With Parisian eateries now able to open their indoor spaces, I got to thinking about my favourite restaurant interiors. If you’re still fantasising over where you’ll eat your first few post-Covid Parisian meals, here are some gorgeous dining rooms to whet your appetite …
La Tour d’Argent
For a view like this, you’d happily sit on a concrete floor and drink water. But at La Tour d’Argent, of course, the gloriousness inside well matches that beyond the windows.
Au Vieux Paris d’Arcole
Au Vieux Paris d’Arcole might be an Instagram-favourite, but it’s well worth venturing beyond the famous wisteria-laden façade into the restaurant’s medieval-luxe rooms, which hark back to the building’s early-sixteenth-century heritage.
A multi-level eatery, Pink Mamma serves up a delicious mix of dining and drinking spaces, from eclectic glasshouse to velvety speakeasy.
Le Train Bleu
Whether you’re about to take the TGV south or not, a meal at the Gare de Lyon’s grandiose Le Train Bleu restaurant is a glittering trip in itself.
Make like Madame de Pompadour and revive your over-shopped senses by nibbling macarons while ensconced in velvet and bathed in golden chandelier light. Book ahead to ensure yourself a table upstairs.
Le Grand Véfour
The clientele history of Le Grand Véfour, which opened its gilded Palais-Royal doors in 1784, is as sparkling as the restaurant’s mirrored walls and moulded ceilings: Empress Joséphine, George Sand, Colette, Juliette Gréco … The prices are as steep as you’d imagine, although the 115€ lunch (entrée, main, cheese, dessert) is great value.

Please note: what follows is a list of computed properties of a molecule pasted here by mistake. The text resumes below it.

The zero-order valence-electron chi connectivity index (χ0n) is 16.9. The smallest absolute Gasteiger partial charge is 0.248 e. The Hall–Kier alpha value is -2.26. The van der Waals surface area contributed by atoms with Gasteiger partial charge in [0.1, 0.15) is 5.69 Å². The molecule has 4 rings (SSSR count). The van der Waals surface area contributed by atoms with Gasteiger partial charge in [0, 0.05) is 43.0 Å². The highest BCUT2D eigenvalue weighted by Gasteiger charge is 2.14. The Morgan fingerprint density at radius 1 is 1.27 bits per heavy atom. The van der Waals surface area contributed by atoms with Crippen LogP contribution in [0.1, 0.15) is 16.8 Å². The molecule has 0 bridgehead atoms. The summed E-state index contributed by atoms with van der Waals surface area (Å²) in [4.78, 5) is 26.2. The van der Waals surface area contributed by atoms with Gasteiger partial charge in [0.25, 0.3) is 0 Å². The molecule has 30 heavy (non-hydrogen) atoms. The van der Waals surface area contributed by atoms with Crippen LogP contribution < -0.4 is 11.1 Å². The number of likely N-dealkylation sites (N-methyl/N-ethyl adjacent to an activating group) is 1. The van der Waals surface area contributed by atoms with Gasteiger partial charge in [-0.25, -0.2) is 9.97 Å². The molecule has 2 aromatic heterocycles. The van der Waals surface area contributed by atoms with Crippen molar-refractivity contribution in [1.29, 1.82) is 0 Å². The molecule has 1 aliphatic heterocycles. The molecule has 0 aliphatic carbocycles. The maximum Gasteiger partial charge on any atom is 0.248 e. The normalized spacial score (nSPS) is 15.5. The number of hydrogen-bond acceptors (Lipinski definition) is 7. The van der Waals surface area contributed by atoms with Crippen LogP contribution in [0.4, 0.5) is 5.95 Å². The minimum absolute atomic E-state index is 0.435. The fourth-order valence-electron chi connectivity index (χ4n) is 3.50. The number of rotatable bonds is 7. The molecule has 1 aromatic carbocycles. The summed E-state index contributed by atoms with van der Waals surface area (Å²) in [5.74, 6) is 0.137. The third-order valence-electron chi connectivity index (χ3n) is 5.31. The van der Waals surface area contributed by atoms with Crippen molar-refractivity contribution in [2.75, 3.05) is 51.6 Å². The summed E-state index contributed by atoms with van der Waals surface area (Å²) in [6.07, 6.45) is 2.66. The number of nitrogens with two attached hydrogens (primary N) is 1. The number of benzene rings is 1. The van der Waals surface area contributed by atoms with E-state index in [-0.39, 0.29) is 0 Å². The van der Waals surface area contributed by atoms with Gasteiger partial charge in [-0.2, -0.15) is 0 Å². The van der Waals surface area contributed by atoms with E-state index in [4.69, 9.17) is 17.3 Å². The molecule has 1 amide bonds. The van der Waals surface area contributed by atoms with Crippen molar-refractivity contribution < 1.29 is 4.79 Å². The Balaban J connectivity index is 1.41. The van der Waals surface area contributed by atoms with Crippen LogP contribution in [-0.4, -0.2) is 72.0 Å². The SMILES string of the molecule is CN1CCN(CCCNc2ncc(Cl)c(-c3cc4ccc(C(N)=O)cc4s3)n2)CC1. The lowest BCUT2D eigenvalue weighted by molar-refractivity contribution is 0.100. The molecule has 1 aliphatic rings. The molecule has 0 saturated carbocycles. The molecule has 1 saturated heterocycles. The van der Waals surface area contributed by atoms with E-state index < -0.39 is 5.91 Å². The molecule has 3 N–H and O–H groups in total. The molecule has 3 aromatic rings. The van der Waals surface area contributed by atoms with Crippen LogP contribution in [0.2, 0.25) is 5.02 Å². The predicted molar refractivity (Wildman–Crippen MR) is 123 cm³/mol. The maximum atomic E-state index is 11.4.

The setting is as chic as the prices are cheap. Read more about the Parisian food institution that is the bouillon here, or click over to Bouillon Chartier.
Chez Julien manages to be both relaxed and exquisite, cool yet olde-worlde. Located on the southern edge of the Lower Marais, just a croissant’s throw from Île Saint-Louis, it’s also open for breakfast (croque monsieur à la truffe? oui please!).
You don’t get more fabled than Le Procope. Among its many claims to fame: it’s the oldest café in town, dating back to 1686. These days it’s a restaurant, although its many rooms — book-lined, chandelier-lit, dotted with A-list curios such as a desk once used by Voltaire and a tricorn hat once worn by Napoléon — still take you back to the days when philosophers debated the meaning of life, as much as democracy, fueled by caffeine as much as passion. Le Procope brewed social change along with its coffee; it was here that the future national motto Liberté, Égalité, Fraternité was coined.
Vegetarians might recoil at the name, but Beefbar is worth a trip for the décor alone, especially the Art Nouveau masterpiece that is the ‘1900 Room’, an officially classified ‘historical monument.’ Good to know: there are seafood and vegetable options on the menu.